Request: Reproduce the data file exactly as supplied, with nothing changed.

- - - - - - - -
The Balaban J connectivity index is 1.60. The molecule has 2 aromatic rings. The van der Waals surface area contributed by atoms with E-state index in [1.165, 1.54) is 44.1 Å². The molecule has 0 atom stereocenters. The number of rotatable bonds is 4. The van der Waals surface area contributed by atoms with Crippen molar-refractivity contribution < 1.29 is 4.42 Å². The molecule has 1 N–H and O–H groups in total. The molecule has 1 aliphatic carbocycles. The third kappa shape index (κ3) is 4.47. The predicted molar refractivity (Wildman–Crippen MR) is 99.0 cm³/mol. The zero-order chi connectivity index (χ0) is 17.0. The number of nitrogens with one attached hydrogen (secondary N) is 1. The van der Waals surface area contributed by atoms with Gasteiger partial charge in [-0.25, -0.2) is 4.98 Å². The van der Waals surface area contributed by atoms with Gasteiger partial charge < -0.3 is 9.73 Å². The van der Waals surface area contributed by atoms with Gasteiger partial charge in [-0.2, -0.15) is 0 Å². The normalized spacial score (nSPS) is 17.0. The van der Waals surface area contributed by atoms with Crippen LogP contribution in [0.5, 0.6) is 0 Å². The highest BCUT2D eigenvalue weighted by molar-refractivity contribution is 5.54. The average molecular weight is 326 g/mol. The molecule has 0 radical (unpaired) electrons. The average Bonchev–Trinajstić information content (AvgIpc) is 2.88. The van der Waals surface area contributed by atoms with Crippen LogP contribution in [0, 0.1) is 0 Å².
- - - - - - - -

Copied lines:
The Balaban J connectivity index is 1.60. The molecule has 2 aromatic rings. The van der Waals surface area contributed by atoms with E-state index in [1.165, 1.54) is 44.1 Å². The molecule has 0 atom stereocenters. The number of rotatable bonds is 4. The van der Waals surface area contributed by atoms with Crippen molar-refractivity contribution < 1.29 is 4.42 Å². The molecule has 1 N–H and O–H groups in total. The molecule has 1 aliphatic carbocycles. The third kappa shape index (κ3) is 4.47. The predicted molar refractivity (Wildman–Crippen MR) is 99.0 cm³/mol. The zero-order chi connectivity index (χ0) is 17.0. The number of nitrogens with one attached hydrogen (secondary N) is 1. The van der Waals surface area contributed by atoms with Gasteiger partial charge in [-0.25, -0.2) is 4.98 Å². The van der Waals surface area contributed by atoms with Gasteiger partial charge < -0.3 is 9.73 Å². The van der Waals surface area contributed by atoms with Gasteiger partial charge in [-0.2, -0.15) is 0 Å². The normalized spacial score (nSPS) is 17.0. The van der Waals surface area contributed by atoms with Crippen LogP contribution in [0.5, 0.6) is 0 Å². The highest BCUT2D eigenvalue weighted by molar-refractivity contribution is 5.54. The average molecular weight is 326 g/mol. The molecule has 0 radical (unpaired) electrons. The average Bonchev–Trinajstić information content (AvgIpc) is 2.88. The van der Waals surface area contributed by atoms with Crippen LogP contribution in [0, 0.1) is 0 Å².